At first blush, the question about the latest collaboration between VicPD and Island Health isn’t whether it will work, but whether it will be enough, given the volume of mental-health calls the police field.
They announced it Monday: A new unit in which a plainclothes police officer and a health professional partner in an unmarked car, responding to crises traditionally handled by uniformed cops.
The Co-Response Team was actually launched two weeks ago and has already had success, Police Chief Del Manak told a Monday news conference. He used the example of a call about a guy acting strangely, an incident the mental-health professional was able to resolve simply by helping the man refill a prescription over the phone.
“Had this been a police-only response, the person would most likely have been transported to the hospital because our officer would not have had the expertise to ask those probing questions and to come up with a solution other than to apprehend him under the Mental Health Act,” Manak said.
The Co-Response Team model is not new. Similar teams have been used for years in other places around B.C., including Nanaimo in recent times. It works well, supporters say, and fits the belief that police shouldn’t be taking the lead on calls that are primarily about mental health.
When the unit shows up, the specially trained officer’s role is largely to keep everybody safe while the mental-health worker does mental-health worker things. Together, they de-escalate things.
Late last year, Premier David Eby announced $3 million for more cop-clinician partnerships around the province.
That’s great as far as it goes, but will it go far enough? Note that the Co-Response Team only consists of two, two-person teams, spelling each other off while providing service from 8 a.m. to 8 p.m., seven days a week.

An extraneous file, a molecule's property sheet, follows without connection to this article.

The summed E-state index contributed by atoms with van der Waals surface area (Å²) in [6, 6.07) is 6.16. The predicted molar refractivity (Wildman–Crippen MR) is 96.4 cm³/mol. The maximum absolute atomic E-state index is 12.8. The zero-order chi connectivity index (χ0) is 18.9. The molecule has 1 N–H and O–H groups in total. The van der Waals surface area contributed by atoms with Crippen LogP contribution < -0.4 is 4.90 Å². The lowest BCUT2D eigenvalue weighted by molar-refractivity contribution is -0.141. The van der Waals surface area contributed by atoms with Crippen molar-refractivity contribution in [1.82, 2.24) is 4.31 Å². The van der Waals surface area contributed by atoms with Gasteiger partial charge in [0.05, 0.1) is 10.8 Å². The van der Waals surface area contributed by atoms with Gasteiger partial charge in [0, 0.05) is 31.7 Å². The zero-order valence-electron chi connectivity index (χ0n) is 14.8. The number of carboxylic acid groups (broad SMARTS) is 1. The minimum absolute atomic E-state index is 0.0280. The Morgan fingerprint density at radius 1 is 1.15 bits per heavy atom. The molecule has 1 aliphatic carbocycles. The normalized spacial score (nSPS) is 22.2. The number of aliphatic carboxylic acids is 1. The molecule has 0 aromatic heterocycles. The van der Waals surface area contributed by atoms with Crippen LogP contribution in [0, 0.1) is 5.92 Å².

Mental-health crises happen at night, too. Also, the unit covers only VicPD territory, Victoria and Esquimalt, not the rest of the community.
There is a police officer attached to a separate initiative, Island Health’s Integrated Mobile Crisis Response Team, that covers the entire south Island, but it performs a different role. Its members, who are on duty from 1 p.m. to midnight, sometimes respond to crisis-line calls in person, but are only accompanied by the officer if there’s a concern about safety.
Island Health also oversees four multi-disciplinary Assertive Community Treatment teams — psychiatric nurses, addiction-recovery workers, registered nurses, social workers, and so on — who take an integrated approach to treating well over 300 people whose severe mental illness is often compounded by substance abuse.
The teams don’t respond to 911 calls, but do call on their clients to provide medical care, psychiatric help, access to housing and help managing medication and money.
VicPD officers have long been attached to the ACT teams, something that rankles those who believe police presence in such units stigmatize mental illness and links it to criminality. Note that a local mental-health response team is being formed that will have no police involvement.
ACT team members themselves, though, have argued that while very few of their interactions with clients require police, some definitely do. “It’s frighteningly naïve for the general public to think that it’s appropriate to defund and remove police from a team such as ours,” is the way one of them put it in 2020.
When Esquimalt council later balked at a budget package that included continuing to fund a pilot project that had increased the number of police attached to the ACT teams from one officer to three, some non-cops on the teams stepped forward to say scaling back the number of officers jeopardized their safety and their ability to help certain clients.
There are some buildings that workers don’t want to enter alone, they said, some situations too volatile to enter unprotected.
The provincial government has since ordered the restoration of funding for the second and third ACT officers, though the posts have yet to be filled.
The ACT saga illustrated the greyness that can enter the equation, the difference between mental-health crisis and public-safety matters not always being as clear as some believe. That’s what makes the Co-Response Team model, with both police and mental-health professionals responding at the same time, seem so attractive.
The idea is that some calls will see the Co-Response Team car dispatched right away, and that on other occasions, patrol units might be sent first, but then find that the specialized unit would be better suited to the situation.
Sounds great, but will one cop and one nurse in one car covering just two municipalities for 12 hours a day really meet Greater Victoria’s need?
Maybe not, but at least it’s a start, and it’s more than we had two weeks ago.
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